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Now back to my journey. As a child I had my hair cut done like a skater with long hair so when I made my neck jerk I looked like I was getting my hair out of my face. In school I had arrangements that if I needed to step out of the room I just needed to make a signal and do so. This kept me from disturbing the class and also bringing attention to myself. Tourette’s is hard on a child in school as it is usually coupled with learning problems, memory issues, concentration difficulties, plus the stigma of being weird or abnormal. Thankfully my Mom was a huge support for me and my troubles. Every year she put something together for my teachers to help educate them on me and my Tourette’s. She also spoke with the school nurses, counselors, and staff to ensure they understood. This made things a little easier for me when it came to school. What she couldn't do was stop the bullying, teasing, mocking, and other stuff that was happening. 
This torture coupled with life in general made my anxiety and depression start playing a big part in my tics. 

My father on the other hand always insisted I just needed to stop doing it. Stopping involuntary movements is not as easy as it sounds. Trying to stop Tics is very painful and debilitating. It also takes a huge amount of energy to harness the power to control your muscles and nerves from their involuntary motions. Then when I am alone or resting guess what, my tics are on overdrive. It is hard to sleep, eat, drink, watch TB, focus, read a book or do just about anything when my Tourette’s is active or flaring. Couple this with my other diagnoses and it makes living each day a challenge.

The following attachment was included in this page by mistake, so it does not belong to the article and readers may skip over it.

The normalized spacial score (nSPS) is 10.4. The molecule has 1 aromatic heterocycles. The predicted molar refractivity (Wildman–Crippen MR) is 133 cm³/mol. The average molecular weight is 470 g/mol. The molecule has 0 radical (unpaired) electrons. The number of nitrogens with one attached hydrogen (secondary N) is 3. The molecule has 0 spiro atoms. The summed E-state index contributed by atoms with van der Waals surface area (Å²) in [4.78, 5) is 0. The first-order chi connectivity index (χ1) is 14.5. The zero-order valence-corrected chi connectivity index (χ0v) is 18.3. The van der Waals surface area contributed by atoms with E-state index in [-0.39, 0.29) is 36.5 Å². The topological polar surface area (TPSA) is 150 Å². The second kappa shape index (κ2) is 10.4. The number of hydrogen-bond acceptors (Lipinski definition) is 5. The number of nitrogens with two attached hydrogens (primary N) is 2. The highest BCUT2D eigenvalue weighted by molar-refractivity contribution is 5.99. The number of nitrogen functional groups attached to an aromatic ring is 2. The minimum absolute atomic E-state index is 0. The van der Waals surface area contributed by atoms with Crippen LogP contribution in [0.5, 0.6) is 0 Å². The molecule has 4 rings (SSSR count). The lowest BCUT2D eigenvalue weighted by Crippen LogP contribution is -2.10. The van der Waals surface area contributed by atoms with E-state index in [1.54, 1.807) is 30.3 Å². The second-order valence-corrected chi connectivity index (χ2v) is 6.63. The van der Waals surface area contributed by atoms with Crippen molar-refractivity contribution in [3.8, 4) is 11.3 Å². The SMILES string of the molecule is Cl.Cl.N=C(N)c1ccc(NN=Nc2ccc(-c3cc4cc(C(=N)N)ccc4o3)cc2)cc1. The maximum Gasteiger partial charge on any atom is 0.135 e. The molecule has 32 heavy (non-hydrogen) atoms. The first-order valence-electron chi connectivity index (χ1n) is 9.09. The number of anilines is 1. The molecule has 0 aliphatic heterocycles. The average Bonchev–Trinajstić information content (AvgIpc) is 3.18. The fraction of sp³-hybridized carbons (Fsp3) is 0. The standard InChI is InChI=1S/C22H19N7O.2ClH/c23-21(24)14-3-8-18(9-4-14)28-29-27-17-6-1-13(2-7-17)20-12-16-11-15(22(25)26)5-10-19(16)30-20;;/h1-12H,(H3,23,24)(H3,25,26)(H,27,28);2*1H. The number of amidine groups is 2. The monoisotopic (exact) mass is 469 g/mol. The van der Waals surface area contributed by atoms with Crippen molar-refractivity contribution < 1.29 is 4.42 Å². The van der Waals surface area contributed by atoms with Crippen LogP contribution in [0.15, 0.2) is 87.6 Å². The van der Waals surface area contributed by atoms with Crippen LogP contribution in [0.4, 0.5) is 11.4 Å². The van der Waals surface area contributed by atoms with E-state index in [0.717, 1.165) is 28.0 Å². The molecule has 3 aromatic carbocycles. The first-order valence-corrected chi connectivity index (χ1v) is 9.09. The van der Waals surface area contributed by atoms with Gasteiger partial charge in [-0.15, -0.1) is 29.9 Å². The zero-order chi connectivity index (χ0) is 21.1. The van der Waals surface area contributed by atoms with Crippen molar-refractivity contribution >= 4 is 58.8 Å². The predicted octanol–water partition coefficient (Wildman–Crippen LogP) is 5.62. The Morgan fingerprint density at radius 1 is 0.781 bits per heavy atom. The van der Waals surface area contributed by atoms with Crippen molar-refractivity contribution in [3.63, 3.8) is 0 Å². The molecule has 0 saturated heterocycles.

I went to numerous doctors, neurologists, movement disorder specialists, psychiatrists and others to help me understand, treat, and monitor my Tourette Syndrome. Medication for Tourette Syndrome helped me when I was younger but had a price of some pretty bad side effects. In my early 20s I decided to forgo medication and try to control my Tourette’s. I was rather successful in doing so but again there were consequences for doing so.

Over the years my tics seemed to have gone away except at real bad or stressful times in my life. I was no longer dealing with my tics every minute or every hour of every day. I had a good 15 plus years where my Tourette’s was almost gone from existence. Then one day I was on a medication for another diagnosis. This medication somehow exasperated my condition and sent it into overdrive. I was hoping it was just a short term situation but now several months have gone by and I have only slightly slowed down.


Why am I sharing this? Well it’s time to open up and for me to discuss this with others. I want to break the barriers, get rid of the myths, share the truths, and help raise awareness for those of us who suffer. I want my own child and other children  diagnosed  to be able to attend school and live their lives without being afraid, being bullied, and to be understood. 

Every diagnosis out there should be taken seriously. Every diagnosis out there also has more to it than the general public is aware of. So I urge you to take a few minutes and educate yourself on movements/tic disorders (not just Tourette Syndrome). Your compassion, understanding, and knowledge might make a difference for someone you know or someone you come across one day. 

For more information please visit the Tourette Association of America: http://www.tourette.org/.